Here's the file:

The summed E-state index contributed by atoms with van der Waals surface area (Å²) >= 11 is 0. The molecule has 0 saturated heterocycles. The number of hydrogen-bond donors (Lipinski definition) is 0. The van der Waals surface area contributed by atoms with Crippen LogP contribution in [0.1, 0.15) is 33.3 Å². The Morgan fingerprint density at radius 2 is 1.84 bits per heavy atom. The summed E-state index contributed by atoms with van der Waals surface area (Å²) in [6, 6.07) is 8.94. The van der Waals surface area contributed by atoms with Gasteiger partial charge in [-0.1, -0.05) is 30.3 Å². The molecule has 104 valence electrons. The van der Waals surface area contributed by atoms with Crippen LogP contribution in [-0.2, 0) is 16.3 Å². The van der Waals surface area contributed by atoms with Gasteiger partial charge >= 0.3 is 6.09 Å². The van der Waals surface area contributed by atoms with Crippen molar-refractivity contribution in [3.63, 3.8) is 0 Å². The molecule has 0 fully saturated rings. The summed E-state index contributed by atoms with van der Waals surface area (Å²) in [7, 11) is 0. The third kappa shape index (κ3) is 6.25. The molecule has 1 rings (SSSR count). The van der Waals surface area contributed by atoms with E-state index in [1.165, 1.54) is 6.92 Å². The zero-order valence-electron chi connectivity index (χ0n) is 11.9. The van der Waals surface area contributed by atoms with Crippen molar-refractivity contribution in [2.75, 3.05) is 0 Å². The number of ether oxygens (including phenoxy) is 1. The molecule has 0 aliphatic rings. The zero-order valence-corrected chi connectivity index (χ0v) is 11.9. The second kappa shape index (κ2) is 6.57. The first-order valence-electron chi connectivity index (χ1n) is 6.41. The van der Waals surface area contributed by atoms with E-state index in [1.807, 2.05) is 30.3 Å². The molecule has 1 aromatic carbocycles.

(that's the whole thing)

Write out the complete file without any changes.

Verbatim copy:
The summed E-state index contributed by atoms with van der Waals surface area (Å²) >= 11 is 0. The molecule has 0 saturated heterocycles. The number of hydrogen-bond donors (Lipinski definition) is 0. The van der Waals surface area contributed by atoms with Crippen LogP contribution in [0.1, 0.15) is 33.3 Å². The Morgan fingerprint density at radius 2 is 1.84 bits per heavy atom. The summed E-state index contributed by atoms with van der Waals surface area (Å²) in [6, 6.07) is 8.94. The van der Waals surface area contributed by atoms with Gasteiger partial charge in [-0.1, -0.05) is 30.3 Å². The molecule has 104 valence electrons. The van der Waals surface area contributed by atoms with Crippen LogP contribution in [-0.2, 0) is 16.3 Å². The van der Waals surface area contributed by atoms with Gasteiger partial charge >= 0.3 is 6.09 Å². The van der Waals surface area contributed by atoms with Crippen molar-refractivity contribution in [3.63, 3.8) is 0 Å². The molecule has 0 fully saturated rings. The summed E-state index contributed by atoms with van der Waals surface area (Å²) in [7, 11) is 0. The third kappa shape index (κ3) is 6.25. The molecule has 1 rings (SSSR count). The van der Waals surface area contributed by atoms with E-state index in [1.165, 1.54) is 6.92 Å². The zero-order valence-electron chi connectivity index (χ0n) is 11.9. The van der Waals surface area contributed by atoms with Crippen molar-refractivity contribution in [2.75, 3.05) is 0 Å². The number of ether oxygens (including phenoxy) is 1. The molecule has 0 aliphatic rings. The zero-order valence-corrected chi connectivity index (χ0v) is 11.9. The second kappa shape index (κ2) is 6.57. The first-order valence-electron chi connectivity index (χ1n) is 6.41. The van der Waals surface area contributed by atoms with E-state index in [1.807, 2.05) is 30.3 Å². The molecule has 1 aromatic carbocycles.